My parents encouraged me to explore life. They were not religious which helped me explore most of the spiritual traditions with an open heart and mind.
After high school, I joined medical school, but did not like it much, so I moved to biology studies and studied Ecology. I couldn’t cope up with the emotional life at Stanford University, which drove me to the quest towards spirituality.
After my post doctoral studies in the US, I moved back to Australia, and got married. My husband worked for the United Nations, with the Doctors Sans Borders, so we traveled a lot. My daughter was born in Paris. and when we were in Geneva, I discovered Heartfulness meditation in 1990. A week later, I met the then spiritual guide Chariji, and that was a turning point in my life — when I discovered my purpose of life. All the research work done on mind, matter, heart, and life studies made sudden sense to me.
In 1991, I became a trainer of Heartfulness meditation. And my son Lucas was born. We moved back to Australia. I was a home maker for a decade, while parenting and volunteering for the Heartfulness Institute in teaching meditation and doing administrative work for the organization.
In 2000, I moved back to the business world, and worked for 10 years, before finally retiring in 2010. It was very tough for me, because I never liked money and business. I always shied away from it. I was disgusted with the world. Then I understood business is about communication and relationships in a different scale. It was a very disillusioning experience, but it also taught me to grow up and handle my emotions.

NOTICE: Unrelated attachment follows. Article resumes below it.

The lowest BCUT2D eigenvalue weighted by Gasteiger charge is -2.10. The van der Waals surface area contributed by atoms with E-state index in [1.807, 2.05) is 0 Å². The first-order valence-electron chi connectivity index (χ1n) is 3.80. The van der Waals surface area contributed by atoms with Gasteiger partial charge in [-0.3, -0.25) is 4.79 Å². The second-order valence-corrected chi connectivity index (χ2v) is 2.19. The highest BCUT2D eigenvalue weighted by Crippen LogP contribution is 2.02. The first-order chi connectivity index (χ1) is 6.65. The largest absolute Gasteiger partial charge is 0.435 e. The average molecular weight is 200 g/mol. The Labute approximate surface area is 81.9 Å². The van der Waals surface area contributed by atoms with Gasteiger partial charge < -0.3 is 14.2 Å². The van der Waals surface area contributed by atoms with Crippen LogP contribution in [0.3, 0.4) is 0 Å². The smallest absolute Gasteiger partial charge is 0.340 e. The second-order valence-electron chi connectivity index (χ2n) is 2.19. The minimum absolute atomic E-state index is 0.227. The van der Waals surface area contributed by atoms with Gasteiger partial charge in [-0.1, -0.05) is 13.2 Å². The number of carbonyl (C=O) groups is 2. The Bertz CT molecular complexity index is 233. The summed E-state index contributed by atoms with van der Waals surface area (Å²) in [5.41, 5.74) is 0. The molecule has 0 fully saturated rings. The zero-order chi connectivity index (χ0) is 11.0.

PR: How has practicing meditation for “25” long years affected your life?
ED: It has transformed my life. I used to be very emotional, which did not enable me to live a really fulfilling life. I was capable and successful in what I was doing, but there was always something fundamentally missing in my life. I tried Tai chi. I tried other spiritual techniques. They all led me to something new and different, and eventually I tried Heartfulness Meditation.
At the time I was a typical western woman who grew up in the 60s and 70s. I was not able to deal with my life. I was frustrated and when I tried Heartfulness meditation, I knew evolution within me had started. It was a turning of the tide. Life did not overnight become easy. It was no magic wand. However, I knew the purpose of my life, and I knew how to deal with the rest of things that did not matter so much.
PR: Tell us a little bit about your children (because we are the World “Moms” Blog!). How has your meditation practice helped your kids?
ED: My Heartfulness practice made life easier for them. My daughter was 2 years old, when I first met my teacher. She had me as her mother before I started meditating whereas, my son was conceived when I was meditating. My son’s path in life is so much smoother. I am a better mother as a result of doing this.